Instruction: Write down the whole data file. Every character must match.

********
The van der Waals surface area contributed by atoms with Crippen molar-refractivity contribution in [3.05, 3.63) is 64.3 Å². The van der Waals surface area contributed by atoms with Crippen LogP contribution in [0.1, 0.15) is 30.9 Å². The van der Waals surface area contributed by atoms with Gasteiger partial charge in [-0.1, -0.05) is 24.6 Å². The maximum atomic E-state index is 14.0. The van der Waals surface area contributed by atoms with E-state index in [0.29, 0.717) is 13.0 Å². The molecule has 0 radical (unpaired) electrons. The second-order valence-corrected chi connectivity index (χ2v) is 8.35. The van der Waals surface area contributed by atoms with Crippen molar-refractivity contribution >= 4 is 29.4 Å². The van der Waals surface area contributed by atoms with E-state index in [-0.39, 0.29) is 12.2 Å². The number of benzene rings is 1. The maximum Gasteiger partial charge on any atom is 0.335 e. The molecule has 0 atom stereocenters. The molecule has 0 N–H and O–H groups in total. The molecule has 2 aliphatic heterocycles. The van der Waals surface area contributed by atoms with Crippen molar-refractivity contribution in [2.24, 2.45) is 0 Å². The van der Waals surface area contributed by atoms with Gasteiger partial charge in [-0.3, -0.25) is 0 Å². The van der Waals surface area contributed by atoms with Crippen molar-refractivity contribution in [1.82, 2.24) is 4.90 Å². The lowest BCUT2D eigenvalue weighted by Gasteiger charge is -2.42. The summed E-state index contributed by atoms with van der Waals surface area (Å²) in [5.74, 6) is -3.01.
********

The van der Waals surface area contributed by atoms with Crippen molar-refractivity contribution in [3.05, 3.63) is 64.3 Å². The van der Waals surface area contributed by atoms with Crippen LogP contribution in [0.1, 0.15) is 30.9 Å². The van der Waals surface area contributed by atoms with Gasteiger partial charge in [-0.1, -0.05) is 24.6 Å². The maximum atomic E-state index is 14.0. The van der Waals surface area contributed by atoms with E-state index in [0.29, 0.717) is 13.0 Å². The molecule has 0 radical (unpaired) electrons. The second-order valence-corrected chi connectivity index (χ2v) is 8.35. The van der Waals surface area contributed by atoms with Crippen molar-refractivity contribution >= 4 is 29.4 Å². The van der Waals surface area contributed by atoms with E-state index in [-0.39, 0.29) is 12.2 Å². The number of benzene rings is 1. The maximum Gasteiger partial charge on any atom is 0.335 e. The molecule has 0 atom stereocenters. The molecule has 0 N–H and O–H groups in total. The molecule has 2 aliphatic heterocycles. The van der Waals surface area contributed by atoms with Crippen molar-refractivity contribution in [2.24, 2.45) is 0 Å². The van der Waals surface area contributed by atoms with Gasteiger partial charge in [-0.3, -0.25) is 0 Å². The van der Waals surface area contributed by atoms with Crippen molar-refractivity contribution in [1.82, 2.24) is 4.90 Å². The lowest BCUT2D eigenvalue weighted by Gasteiger charge is -2.42. The summed E-state index contributed by atoms with van der Waals surface area (Å²) in [5.74, 6) is -3.01.